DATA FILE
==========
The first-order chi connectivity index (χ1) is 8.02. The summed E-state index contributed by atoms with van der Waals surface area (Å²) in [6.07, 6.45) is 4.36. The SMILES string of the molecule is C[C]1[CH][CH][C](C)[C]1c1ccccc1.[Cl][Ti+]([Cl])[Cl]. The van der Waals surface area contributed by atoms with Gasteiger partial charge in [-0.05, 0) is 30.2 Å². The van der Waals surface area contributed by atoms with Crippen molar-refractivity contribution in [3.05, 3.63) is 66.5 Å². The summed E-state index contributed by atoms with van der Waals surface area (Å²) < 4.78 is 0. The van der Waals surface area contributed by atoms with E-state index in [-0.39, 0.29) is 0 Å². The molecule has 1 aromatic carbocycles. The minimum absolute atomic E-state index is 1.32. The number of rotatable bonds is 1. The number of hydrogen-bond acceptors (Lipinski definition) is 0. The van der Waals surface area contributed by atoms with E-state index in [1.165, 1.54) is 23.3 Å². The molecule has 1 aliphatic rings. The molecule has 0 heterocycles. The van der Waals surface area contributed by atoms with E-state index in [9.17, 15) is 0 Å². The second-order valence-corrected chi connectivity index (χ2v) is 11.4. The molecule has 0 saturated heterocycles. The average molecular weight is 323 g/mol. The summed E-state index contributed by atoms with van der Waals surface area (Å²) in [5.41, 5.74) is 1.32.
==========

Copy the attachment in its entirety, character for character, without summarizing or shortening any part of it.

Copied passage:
The first-order chi connectivity index (χ1) is 8.02. The summed E-state index contributed by atoms with van der Waals surface area (Å²) in [6.07, 6.45) is 4.36. The SMILES string of the molecule is C[C]1[CH][CH][C](C)[C]1c1ccccc1.[Cl][Ti+]([Cl])[Cl]. The van der Waals surface area contributed by atoms with Gasteiger partial charge in [-0.05, 0) is 30.2 Å². The van der Waals surface area contributed by atoms with Crippen molar-refractivity contribution in [3.05, 3.63) is 66.5 Å². The summed E-state index contributed by atoms with van der Waals surface area (Å²) < 4.78 is 0. The van der Waals surface area contributed by atoms with E-state index in [-0.39, 0.29) is 0 Å². The molecule has 1 aromatic carbocycles. The minimum absolute atomic E-state index is 1.32. The number of rotatable bonds is 1. The number of hydrogen-bond acceptors (Lipinski definition) is 0. The van der Waals surface area contributed by atoms with E-state index in [1.165, 1.54) is 23.3 Å². The molecule has 1 aliphatic rings. The molecule has 0 heterocycles. The van der Waals surface area contributed by atoms with E-state index in [9.17, 15) is 0 Å². The second-order valence-corrected chi connectivity index (χ2v) is 11.4. The molecule has 0 saturated heterocycles. The average molecular weight is 323 g/mol. The summed E-state index contributed by atoms with van der Waals surface area (Å²) in [5.41, 5.74) is 1.32.